Resonant circuit

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  • #1
hello,
im a quite stuck on how to answer this question on resonant circuits. any help would be most appreciated!

Homework Statement



a coil of inductance 220mH and resistance 6 ohms is connected in parrallel with a capacitor across a 230volt variable supply. if the circuit goes into resonance at a frequency of 9.9KHz determine:
i) the capacitance of the circuit taking into account the resistance?

The Attempt at a Solution


i have tried working out XL with using the 2pi*f*L formula but wasnt sure if the resonace frequency was the correct frequency to use and also how would i then transpose the above ciruit information to give me C?

thank you very much for any help offered.
 

Answers and Replies

  • #2
berkeman
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hello,
im a quite stuck on how to answer this question on resonant circuits. any help would be most appreciated!

Homework Statement



a coil of inductance 220mH and resistance 6 ohms is connected in parrallel with a capacitor across a 230volt variable supply. if the circuit goes into resonance at a frequency of 9.9KHz determine:
i) the capacitance of the circuit taking into account the resistance?

The Attempt at a Solution


i have tried working out XL with using the 2pi*f*L formula but wasnt sure if the resonace frequency was the correct frequency to use and also how would i then transpose the above ciruit information to give me C?

thank you very much for any help offered.
Welcome to the PF. What does this mean?

"i) the capacitance of the circuit taking into account the resistance?"

Do they want the reactance? There is no "capacitance" per se, other than the cap that is in the circuit. Also, are the R and L in series or in parallel. It's not clear from the problem as stated.
 
  • #3
hi, i dont know if the resitor or inductor are in series or parallel, that was all the question stated.
I think its looking for me to look at the relation between XL and XC at resonance and then work out XL to give me XC and transpose the XC formula to get "C".
Does that sound like it would answer the question?
I know this doesnt take into account the resistor though, is this to just be ignored?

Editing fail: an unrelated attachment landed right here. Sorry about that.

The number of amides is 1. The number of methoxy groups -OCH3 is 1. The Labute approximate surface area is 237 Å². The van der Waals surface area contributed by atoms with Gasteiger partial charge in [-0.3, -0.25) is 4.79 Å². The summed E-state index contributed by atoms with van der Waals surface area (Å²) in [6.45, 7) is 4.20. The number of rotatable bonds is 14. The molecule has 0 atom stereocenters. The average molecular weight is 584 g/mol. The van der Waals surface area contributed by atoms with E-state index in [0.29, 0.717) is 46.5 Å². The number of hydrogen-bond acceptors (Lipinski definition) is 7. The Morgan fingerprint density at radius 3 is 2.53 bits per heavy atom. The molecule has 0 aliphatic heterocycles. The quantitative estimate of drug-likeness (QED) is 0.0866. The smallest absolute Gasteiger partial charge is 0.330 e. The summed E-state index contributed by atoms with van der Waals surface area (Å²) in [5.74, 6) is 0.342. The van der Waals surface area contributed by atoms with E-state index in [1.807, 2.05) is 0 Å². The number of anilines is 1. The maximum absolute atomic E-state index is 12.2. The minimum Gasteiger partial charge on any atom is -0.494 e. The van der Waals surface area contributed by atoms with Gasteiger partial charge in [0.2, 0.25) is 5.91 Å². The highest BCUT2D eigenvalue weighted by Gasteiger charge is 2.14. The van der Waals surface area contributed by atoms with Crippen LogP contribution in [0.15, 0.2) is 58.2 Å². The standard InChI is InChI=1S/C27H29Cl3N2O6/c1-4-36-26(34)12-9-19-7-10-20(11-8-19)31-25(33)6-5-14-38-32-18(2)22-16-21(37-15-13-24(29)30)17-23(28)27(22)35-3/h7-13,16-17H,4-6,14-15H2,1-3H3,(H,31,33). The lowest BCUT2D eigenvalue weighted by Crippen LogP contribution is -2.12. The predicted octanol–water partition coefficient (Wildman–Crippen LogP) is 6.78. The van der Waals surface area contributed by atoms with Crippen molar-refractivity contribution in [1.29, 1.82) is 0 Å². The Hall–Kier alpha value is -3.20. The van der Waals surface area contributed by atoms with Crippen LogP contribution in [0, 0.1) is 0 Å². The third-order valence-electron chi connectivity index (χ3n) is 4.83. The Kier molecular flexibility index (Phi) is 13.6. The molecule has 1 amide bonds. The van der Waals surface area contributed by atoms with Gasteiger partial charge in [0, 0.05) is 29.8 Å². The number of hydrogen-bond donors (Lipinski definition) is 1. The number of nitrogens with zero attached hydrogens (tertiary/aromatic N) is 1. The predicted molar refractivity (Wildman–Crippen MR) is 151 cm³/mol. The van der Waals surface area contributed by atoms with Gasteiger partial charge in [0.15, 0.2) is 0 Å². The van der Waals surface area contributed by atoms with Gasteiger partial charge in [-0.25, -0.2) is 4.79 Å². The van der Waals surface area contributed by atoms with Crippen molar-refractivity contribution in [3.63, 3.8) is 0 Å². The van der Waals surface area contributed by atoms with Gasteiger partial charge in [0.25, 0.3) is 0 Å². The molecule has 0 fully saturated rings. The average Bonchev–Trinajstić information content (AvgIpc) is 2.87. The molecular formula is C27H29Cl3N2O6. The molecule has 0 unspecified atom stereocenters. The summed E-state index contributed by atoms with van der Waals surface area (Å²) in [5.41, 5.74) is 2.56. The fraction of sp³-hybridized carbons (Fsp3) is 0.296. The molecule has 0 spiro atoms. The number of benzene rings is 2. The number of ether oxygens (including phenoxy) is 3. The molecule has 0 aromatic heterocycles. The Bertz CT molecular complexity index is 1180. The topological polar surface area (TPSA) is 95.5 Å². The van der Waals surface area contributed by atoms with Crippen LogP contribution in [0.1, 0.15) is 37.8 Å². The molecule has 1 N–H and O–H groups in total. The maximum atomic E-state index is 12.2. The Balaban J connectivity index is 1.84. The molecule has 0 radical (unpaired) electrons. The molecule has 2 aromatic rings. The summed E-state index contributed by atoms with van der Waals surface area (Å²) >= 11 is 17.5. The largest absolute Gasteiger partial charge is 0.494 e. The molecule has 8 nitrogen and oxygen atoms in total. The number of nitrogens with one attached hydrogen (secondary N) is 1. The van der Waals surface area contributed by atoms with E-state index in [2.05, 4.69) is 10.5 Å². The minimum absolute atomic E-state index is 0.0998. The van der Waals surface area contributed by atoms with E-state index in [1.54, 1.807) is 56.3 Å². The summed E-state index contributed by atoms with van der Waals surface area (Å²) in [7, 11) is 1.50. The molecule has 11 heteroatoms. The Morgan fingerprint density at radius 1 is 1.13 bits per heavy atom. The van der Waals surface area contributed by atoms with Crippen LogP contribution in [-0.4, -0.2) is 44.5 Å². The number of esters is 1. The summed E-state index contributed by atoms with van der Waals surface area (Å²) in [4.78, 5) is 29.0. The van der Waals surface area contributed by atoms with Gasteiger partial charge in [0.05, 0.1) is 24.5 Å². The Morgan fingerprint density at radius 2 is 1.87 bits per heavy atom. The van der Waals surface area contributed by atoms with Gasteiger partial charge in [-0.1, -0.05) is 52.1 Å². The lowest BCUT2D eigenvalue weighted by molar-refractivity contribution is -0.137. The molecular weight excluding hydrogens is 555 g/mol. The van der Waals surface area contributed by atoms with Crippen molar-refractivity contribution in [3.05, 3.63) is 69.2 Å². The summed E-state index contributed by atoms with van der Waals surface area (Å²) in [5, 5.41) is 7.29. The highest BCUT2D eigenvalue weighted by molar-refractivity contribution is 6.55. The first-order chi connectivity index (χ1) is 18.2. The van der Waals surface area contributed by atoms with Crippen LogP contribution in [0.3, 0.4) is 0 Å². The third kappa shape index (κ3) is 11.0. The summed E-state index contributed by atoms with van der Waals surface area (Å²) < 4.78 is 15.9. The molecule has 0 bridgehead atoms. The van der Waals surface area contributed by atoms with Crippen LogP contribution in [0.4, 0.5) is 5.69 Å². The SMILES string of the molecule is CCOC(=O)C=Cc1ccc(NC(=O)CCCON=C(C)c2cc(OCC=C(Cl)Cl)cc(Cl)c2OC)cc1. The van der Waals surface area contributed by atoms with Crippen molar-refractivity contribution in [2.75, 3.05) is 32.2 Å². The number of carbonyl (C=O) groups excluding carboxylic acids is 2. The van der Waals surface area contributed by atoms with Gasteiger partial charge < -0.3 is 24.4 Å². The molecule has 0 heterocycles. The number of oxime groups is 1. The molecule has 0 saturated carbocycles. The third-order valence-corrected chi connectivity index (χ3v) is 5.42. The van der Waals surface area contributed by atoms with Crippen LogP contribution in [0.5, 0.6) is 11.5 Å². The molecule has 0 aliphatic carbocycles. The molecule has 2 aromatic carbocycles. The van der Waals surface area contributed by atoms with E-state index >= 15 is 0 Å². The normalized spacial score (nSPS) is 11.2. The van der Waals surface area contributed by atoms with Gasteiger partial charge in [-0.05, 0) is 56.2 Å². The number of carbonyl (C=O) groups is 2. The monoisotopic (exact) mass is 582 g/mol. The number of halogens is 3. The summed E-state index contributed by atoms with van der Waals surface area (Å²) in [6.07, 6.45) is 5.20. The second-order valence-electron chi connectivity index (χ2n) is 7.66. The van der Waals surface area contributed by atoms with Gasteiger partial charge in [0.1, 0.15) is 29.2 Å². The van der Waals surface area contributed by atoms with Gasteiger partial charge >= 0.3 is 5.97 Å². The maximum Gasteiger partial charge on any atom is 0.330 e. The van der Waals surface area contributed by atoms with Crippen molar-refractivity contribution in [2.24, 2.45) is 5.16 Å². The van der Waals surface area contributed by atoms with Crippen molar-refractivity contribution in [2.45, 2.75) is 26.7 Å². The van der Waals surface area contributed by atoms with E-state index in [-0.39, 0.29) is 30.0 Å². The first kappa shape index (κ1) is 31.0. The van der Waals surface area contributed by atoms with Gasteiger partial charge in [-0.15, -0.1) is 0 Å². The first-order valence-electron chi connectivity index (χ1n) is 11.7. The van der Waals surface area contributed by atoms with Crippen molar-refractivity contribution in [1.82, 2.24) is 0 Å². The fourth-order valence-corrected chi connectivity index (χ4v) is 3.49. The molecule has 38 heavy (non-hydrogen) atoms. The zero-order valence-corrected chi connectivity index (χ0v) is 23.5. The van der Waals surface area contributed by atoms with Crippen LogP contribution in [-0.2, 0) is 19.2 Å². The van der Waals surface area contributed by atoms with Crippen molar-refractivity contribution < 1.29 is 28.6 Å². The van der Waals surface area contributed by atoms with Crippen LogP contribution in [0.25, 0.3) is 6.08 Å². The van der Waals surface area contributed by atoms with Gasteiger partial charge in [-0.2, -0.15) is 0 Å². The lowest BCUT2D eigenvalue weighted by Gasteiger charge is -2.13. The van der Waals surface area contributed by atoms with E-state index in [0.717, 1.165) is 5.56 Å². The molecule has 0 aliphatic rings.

• #4
berkeman
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hi, i dont know if the resitor or inductor are in series or parallel, that was all the question stated.
I think its looking for me to look at the relation between XL and XC at resonance and then work out XL to give me XC and transpose the XC formula to get "C".
Does that sound like it would answer the question?
I know this doesnt take into account the resistor though, is this to just be ignored?
The original question sounded like the resistor was supposed to be part of the solution. But I'm also confused, because at resonance, XL and XC should cancel, no? Sorry I'm not of much help[ on this question -- pretty confusing.
 
  • #5
thanx for your help anyway, its much appreciated
 
  • #6
vela
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The inductor is not ideal, so you need to model it as an ideal inductor L in series with a resistor R. This combination is placed in parallel to the capacitor C and the voltage source. I think the resistance screws up just comparing the reactances directly (though I could very well be wrong). It should be straightforward, though tedious, to find the response of this circuit to a sinusoidal input and derive an expression for the resonance frequency in terms of R, L, and C.
 
  • #7
The Electrician
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Generally, capacitors can be nearly ideal, but inductors tend to be quite a bit less than ideal.

The OP's problem statement said "...a coil of inductance 220mH and resistance 6 ohms...".

To me that sounds like the inductor winding has a resistance of 6 ohms.

Then the circuit is a inductance of 220mH in series with 6 ohms; that series combination is then in parallel with a capacitor, C.

The solution to the problem can be had by calculating the equivalent impedance of all that, and equating the imaginary part to zero (that's resonance).
 
  • #8
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Generally, capacitors can be nearly ideal, but inductors tend to be quite a bit less than ideal.

The OP's problem statement said "...a coil of inductance 220mH and resistance 6 ohms...".

To me that sounds like the inductor winding has a resistance of 6 ohms.

Then the circuit is a inductance of 220mH in series with 6 ohms; that series combination is then in parallel with a capacitor, C.

The solution to the problem can be had by calculating the equivalent impedance of all that, and equating the imaginary part to zero (that's resonance).
There is an interesting point to take from this example: in radio work it is usual to have tuning inductances made as low-loss (high Q) as possible. Thus normally the effective series resistance will only be a very small percentage of the reactance. The approximation that we have resonance when XC=XL will be only slightly in error.

In power contexts the components are often much lossier (lower Q), and ignoring the loss resistances would lead to more appreciable errors.
 

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